In this section, Lister and Wells address the issue of looking at an image by itself – without thinking about where it came from, etc. What does the image say on its own? Lister and Wells admit that attempting to do this can raise “difficult and vexed questions about the boundaries of an image” (70). Interestingly, at this point the image is also referred to as a “text.” They then explain five main ways of looking at a photograph unto itself that they refer to as types of conventions:

1. Pictorial conventions
2. Semiotics and codes
3. Photographic conventions
4. Social conventions
5. Power and photographic conventions

I didn’t really see these conventions and codes as being distinct from each other (and Lister and Wells don’t seem to intend them to be), but rather as building upon and relating to one another.

Looking: Recognition and Identity:

This section discusses looking from the viewer’s perspective. How has the artist cued the viewer to look at the image? Where is the viewer in relation to the image? Lister and Wells posit that in photography these visual cues are given through the use of camera techniques, different lenses, etc. They create the viewing experience for the viewer. These photographic techniques were “developed and adjusted in order to take on perspectival conventions already established within Western art” (83). Lister and Wells then go on to discuss some of these techniques in greater detail. The role of the viewer as voyeur is also discussed. What kind of pleasure does the viewer derive from the viewing experience? Was that pleasure intended on the part of the creator? I personally found this to be really interesting. I think that a lot of people tend to think of photography as a more “pure” art form. They think of it as a true representation of an image occurring in real life, but photography is capable of cultural distortion. We see it everyday in magazines and advertisements. There is no such thing as “what you see is what you get” in photography. For instance, the photograph of the biscuit-cutter sheep may be trying to appeal to “those of use who draw rural England into our sense of national identity” (88). The creator of the image may be trying to appeal to the viewer’s personal memories, sense of things lost, appreciate for rural landscape, etc. It’s the British meets Betty Crocker version of the Paris Match cover.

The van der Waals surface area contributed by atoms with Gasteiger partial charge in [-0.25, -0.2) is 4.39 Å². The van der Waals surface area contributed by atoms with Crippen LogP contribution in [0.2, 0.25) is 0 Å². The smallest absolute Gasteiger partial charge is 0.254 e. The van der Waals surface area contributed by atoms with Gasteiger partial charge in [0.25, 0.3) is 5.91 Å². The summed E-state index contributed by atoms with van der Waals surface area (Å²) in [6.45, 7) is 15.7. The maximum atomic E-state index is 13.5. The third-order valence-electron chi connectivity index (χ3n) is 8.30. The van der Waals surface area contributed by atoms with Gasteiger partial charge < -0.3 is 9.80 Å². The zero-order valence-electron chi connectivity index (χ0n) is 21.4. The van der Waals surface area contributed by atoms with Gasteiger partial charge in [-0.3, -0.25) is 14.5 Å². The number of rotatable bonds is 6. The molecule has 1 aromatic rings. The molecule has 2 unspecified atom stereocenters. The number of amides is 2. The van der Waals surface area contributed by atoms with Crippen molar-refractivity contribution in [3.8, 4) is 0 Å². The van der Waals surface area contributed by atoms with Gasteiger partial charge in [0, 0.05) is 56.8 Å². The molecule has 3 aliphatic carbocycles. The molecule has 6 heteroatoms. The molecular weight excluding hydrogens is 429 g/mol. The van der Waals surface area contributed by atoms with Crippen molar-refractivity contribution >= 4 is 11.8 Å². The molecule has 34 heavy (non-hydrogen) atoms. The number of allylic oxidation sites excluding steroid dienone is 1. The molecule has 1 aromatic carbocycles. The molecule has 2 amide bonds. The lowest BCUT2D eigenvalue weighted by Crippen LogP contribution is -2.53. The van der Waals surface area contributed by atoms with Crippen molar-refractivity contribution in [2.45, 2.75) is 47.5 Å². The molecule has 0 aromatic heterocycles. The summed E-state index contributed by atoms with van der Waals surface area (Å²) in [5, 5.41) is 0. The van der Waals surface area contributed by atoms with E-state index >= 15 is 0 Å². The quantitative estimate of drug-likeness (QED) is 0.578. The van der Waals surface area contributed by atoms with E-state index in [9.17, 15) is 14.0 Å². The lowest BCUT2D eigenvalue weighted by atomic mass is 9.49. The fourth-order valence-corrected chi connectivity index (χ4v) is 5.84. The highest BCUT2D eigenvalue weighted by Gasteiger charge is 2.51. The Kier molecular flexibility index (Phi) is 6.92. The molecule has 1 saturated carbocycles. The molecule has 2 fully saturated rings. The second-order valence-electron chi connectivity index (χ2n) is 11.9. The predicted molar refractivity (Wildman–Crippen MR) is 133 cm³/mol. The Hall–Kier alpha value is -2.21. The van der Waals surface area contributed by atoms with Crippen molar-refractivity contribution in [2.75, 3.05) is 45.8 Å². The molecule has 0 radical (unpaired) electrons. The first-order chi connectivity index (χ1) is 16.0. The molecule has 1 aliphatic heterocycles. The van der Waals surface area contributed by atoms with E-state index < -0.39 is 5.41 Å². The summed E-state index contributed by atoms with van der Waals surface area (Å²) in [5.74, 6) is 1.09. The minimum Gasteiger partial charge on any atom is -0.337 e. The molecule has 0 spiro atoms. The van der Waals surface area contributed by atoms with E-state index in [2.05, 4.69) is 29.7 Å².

Lister and Wells call on Barthes in their conclusion. They credit Barthes with drawing “our attention to the fleeting nature of the moment captured in the photograph” (89). Therefore, we must acknowledge that the photograph does not tell the whole story. The picture is not complete. We must aim to thoroughly analyze the photograph in the aforementioned ways in order to gain a greater understanding of the image. The essay then ends with a sort of defense of Cultural Studies. They admit that Cultural Studies is a field that borrows liberally from other fields, but they argue that while this is “a point of criticism,” it is “simultaneously its strength” (90). I didn’t really understand the point of begging their case again at the end, since I felt they had done that pretty thoroughly in the introduction.

III. Key Terms

Cultural Studies
Media Studies
Visual Cultural Studies
Viewing position